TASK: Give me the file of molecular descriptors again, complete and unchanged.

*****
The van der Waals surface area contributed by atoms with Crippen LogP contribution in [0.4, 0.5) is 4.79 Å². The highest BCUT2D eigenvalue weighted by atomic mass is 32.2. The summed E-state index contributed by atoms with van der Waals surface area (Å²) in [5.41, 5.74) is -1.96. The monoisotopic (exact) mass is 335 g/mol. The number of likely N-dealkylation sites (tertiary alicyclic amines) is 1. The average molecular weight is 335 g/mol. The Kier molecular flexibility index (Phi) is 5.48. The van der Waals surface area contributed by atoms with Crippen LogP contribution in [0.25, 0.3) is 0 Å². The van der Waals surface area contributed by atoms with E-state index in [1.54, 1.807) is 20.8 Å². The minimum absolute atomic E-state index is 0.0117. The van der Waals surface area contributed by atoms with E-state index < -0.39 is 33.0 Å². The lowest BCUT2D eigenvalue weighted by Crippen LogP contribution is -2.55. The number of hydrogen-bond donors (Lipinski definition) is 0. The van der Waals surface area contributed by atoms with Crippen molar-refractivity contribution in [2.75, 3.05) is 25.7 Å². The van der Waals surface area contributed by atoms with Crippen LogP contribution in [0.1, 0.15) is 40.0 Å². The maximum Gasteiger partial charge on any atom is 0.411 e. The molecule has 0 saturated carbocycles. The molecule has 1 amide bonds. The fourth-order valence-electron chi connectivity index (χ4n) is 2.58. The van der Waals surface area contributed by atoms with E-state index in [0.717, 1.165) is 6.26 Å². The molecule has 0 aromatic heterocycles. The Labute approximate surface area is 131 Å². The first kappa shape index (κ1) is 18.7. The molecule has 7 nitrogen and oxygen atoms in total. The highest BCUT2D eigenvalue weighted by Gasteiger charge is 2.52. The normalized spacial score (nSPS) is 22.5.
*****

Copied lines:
The van der Waals surface area contributed by atoms with Crippen LogP contribution in [0.4, 0.5) is 4.79 Å². The highest BCUT2D eigenvalue weighted by atomic mass is 32.2. The summed E-state index contributed by atoms with van der Waals surface area (Å²) in [5.41, 5.74) is -1.96. The monoisotopic (exact) mass is 335 g/mol. The number of likely N-dealkylation sites (tertiary alicyclic amines) is 1. The average molecular weight is 335 g/mol. The Kier molecular flexibility index (Phi) is 5.48. The van der Waals surface area contributed by atoms with Crippen LogP contribution in [0.25, 0.3) is 0 Å². The van der Waals surface area contributed by atoms with E-state index in [1.54, 1.807) is 20.8 Å². The minimum absolute atomic E-state index is 0.0117. The van der Waals surface area contributed by atoms with E-state index < -0.39 is 33.0 Å². The lowest BCUT2D eigenvalue weighted by Crippen LogP contribution is -2.55. The number of hydrogen-bond donors (Lipinski definition) is 0. The van der Waals surface area contributed by atoms with Crippen molar-refractivity contribution in [2.75, 3.05) is 25.7 Å². The van der Waals surface area contributed by atoms with Crippen LogP contribution in [0.1, 0.15) is 40.0 Å². The maximum Gasteiger partial charge on any atom is 0.411 e. The molecule has 0 saturated carbocycles. The molecule has 1 amide bonds. The fourth-order valence-electron chi connectivity index (χ4n) is 2.58. The van der Waals surface area contributed by atoms with E-state index in [0.717, 1.165) is 6.26 Å². The molecule has 0 aromatic heterocycles. The Labute approximate surface area is 131 Å². The first kappa shape index (κ1) is 18.7. The molecule has 7 nitrogen and oxygen atoms in total. The highest BCUT2D eigenvalue weighted by Gasteiger charge is 2.52. The normalized spacial score (nSPS) is 22.5.